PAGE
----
It’s not enough that I thought I knew myself. I needed to know my condition and why it was driving me to be so damned detail-orientated and why it was telling me to panic about everything until I had stomach pains so I could see that pattern of reaction that I was never able to predict before. Because why would you suddenly feel like crying and want to go home? Believe it or not I never really expected or predicted most of my wobblies (I now know them as meltdowns). Why would I? It’s not normal. So it can’t happen.
Only it can happen if you have Asperger’s.
Ah. I get it now.
So, picture this.
After reading about how autism and Asperger’s affects other people and the minutiae of their daily lives, how their drive and anxiety is affected by their eye for detail and their perfectionism, I sit back and think. I absorb yet more information about how a mind put together in a different way is bound to make different observations, and then I get up and I plod on with my daily life noting how I am going about my everyday tasks in a perfectionist way. I pretty much do everything I did before and days get back to a kind of normal (our normal). But slowly, slowly I begin to wonder what I want autism to control, what I have to let autism control and what I don’t have to let autism to control. And of course I wonder what probably has nothing to do with autism whatsoever.
I’ve got a silly fringe (that’s “bangs” if you’re American – which is totally funny because bangs means having sex…). It looks like a wave. I have a cowlick one side and it swishes over in a silly big curve. When I was 4 or 5 I was so fed up of looking at my fringe, I cut it off. Yes, it looked even more silly after that. These days I can spend ages blow-drying it down flat and faffing with the rest of my hair to make it look okay enough for me to not completely hate it and be distracted by it all day. Likewise with my face: I stand really close to the mirror every morning and pinpoint every imperfection and cover every inch of my face in makeup. It takes a big chunk of my time in the morning. Yes, lots of women are like that – it’s called conditioning, but I’m using it as an example, so bear with me… When I take washing up to the kitchen sink, I will notice the windows aren’t perfectly clean, I will notice the sink isn’t perfectly clean. When I walk past the bathroom I will notice the bathroom isn’t perfectly clean, I will notice every smell that hangs in the air. If I hold a finger to my mouth in thought I will notice my nail is jagged and I will chew at it until it’s short and painful. My point is: I notice too much. I worry too much, I faff too much, and I’m never able to narrow it down to what exactly is deserving of me faffing and what really is not. Unless I distract myself with a project like gardening or writing, I am Speck Detective all day every day. Life is just a list of jobs with no end in sight. Because perfection will never be reached. How sad is that?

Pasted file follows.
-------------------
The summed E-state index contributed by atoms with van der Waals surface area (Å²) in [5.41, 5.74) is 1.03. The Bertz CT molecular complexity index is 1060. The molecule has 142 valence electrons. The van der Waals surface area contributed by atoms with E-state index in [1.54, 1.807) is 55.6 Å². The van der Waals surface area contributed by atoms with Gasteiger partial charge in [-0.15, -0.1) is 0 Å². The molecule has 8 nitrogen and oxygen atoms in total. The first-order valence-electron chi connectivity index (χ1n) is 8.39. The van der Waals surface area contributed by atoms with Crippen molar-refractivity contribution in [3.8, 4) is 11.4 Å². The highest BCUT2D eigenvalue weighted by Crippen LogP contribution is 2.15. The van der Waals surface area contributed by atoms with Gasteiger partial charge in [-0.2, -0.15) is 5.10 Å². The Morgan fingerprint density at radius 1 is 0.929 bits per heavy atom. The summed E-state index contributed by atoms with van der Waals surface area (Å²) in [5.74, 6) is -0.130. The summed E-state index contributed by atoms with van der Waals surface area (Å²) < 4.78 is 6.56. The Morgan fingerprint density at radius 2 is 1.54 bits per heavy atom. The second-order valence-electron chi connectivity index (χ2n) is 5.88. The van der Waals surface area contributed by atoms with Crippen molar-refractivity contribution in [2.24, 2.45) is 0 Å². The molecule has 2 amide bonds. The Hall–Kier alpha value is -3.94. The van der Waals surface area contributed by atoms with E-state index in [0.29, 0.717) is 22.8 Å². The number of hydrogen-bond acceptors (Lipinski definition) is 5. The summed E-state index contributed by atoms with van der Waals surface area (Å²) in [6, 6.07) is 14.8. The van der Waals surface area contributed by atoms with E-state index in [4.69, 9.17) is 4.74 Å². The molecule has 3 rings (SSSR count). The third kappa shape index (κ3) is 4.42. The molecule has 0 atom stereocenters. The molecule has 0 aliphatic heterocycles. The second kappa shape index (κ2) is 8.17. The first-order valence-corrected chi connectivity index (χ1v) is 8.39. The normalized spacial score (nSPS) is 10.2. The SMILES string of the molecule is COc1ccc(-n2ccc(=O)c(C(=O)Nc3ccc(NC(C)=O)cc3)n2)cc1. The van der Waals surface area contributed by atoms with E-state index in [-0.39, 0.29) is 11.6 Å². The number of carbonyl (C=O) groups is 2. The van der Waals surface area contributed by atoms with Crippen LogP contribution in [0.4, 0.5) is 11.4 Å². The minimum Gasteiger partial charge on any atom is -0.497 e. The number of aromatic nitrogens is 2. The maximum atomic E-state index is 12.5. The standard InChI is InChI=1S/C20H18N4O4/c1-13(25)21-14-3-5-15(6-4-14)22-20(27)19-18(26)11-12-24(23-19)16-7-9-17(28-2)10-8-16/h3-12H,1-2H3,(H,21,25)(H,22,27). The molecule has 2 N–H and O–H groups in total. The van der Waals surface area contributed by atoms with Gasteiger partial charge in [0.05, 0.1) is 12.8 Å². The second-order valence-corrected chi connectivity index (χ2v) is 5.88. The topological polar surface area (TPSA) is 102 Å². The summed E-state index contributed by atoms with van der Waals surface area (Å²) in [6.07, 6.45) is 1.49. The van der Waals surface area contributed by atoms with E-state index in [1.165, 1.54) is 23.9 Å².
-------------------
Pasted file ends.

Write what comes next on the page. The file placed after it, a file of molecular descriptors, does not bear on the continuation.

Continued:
My hair isn’t autistic. At least I don’t think so! My obsession with it might be or it might not be. But being distracted irritated and distressed by it all day might very well be. So a few days ago I pushed my fringe away from my face, stopped blow-drying it and let it wave. I cut inches off the rest of my hair and I now have a collarbone length, wavy bob with no styling. I just wash and go, as they say.
I’m learning that I don’t need to look at myself so closely and so critically all the time and I can stop assuming other people are too – because, let’s face it most other people don’t have Asperger’s and are not looking at things in the detailed way I am.
I don’t know what, if anything, will be chopped off next on my list of pointless daily faffs or what I will enjoy continuing to obsess about but I’m looking forward to finding out. And laughing at my fringe.